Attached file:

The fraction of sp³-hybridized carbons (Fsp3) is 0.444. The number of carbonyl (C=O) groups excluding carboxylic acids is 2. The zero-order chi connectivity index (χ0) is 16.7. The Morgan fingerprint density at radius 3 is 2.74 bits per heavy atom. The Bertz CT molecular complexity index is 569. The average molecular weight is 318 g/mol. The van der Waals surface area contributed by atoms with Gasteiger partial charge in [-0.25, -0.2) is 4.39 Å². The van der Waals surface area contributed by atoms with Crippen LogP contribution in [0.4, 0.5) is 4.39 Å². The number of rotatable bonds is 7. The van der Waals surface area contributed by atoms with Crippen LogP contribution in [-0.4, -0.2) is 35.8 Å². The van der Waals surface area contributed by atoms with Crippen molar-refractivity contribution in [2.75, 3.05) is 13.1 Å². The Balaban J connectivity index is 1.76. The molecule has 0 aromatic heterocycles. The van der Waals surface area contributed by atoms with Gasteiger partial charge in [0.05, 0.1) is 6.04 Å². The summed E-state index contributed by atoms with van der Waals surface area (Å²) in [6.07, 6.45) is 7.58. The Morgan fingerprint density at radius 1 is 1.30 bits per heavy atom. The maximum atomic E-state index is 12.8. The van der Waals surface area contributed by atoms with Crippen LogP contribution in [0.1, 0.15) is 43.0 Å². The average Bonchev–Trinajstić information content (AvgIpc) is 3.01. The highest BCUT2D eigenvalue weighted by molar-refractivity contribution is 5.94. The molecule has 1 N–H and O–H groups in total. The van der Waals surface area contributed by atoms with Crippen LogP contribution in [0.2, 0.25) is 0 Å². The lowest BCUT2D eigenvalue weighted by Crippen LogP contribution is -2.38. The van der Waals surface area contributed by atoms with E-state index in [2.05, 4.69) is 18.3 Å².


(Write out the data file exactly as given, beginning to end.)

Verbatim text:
The fraction of sp³-hybridized carbons (Fsp3) is 0.444. The number of carbonyl (C=O) groups excluding carboxylic acids is 2. The zero-order chi connectivity index (χ0) is 16.7. The Morgan fingerprint density at radius 3 is 2.74 bits per heavy atom. The Bertz CT molecular complexity index is 569. The average molecular weight is 318 g/mol. The van der Waals surface area contributed by atoms with Gasteiger partial charge in [-0.25, -0.2) is 4.39 Å². The van der Waals surface area contributed by atoms with Crippen LogP contribution in [0.4, 0.5) is 4.39 Å². The number of rotatable bonds is 7. The van der Waals surface area contributed by atoms with Crippen LogP contribution in [-0.4, -0.2) is 35.8 Å². The van der Waals surface area contributed by atoms with Crippen molar-refractivity contribution in [2.75, 3.05) is 13.1 Å². The Balaban J connectivity index is 1.76. The molecule has 0 aromatic heterocycles. The van der Waals surface area contributed by atoms with Gasteiger partial charge in [0.05, 0.1) is 6.04 Å². The summed E-state index contributed by atoms with van der Waals surface area (Å²) in [6.07, 6.45) is 7.58. The Morgan fingerprint density at radius 1 is 1.30 bits per heavy atom. The maximum atomic E-state index is 12.8. The van der Waals surface area contributed by atoms with Crippen LogP contribution in [0.1, 0.15) is 43.0 Å². The average Bonchev–Trinajstić information content (AvgIpc) is 3.01. The highest BCUT2D eigenvalue weighted by molar-refractivity contribution is 5.94. The molecule has 1 N–H and O–H groups in total. The van der Waals surface area contributed by atoms with Crippen LogP contribution in [0.2, 0.25) is 0 Å². The lowest BCUT2D eigenvalue weighted by Crippen LogP contribution is -2.38. The van der Waals surface area contributed by atoms with E-state index in [2.05, 4.69) is 18.3 Å².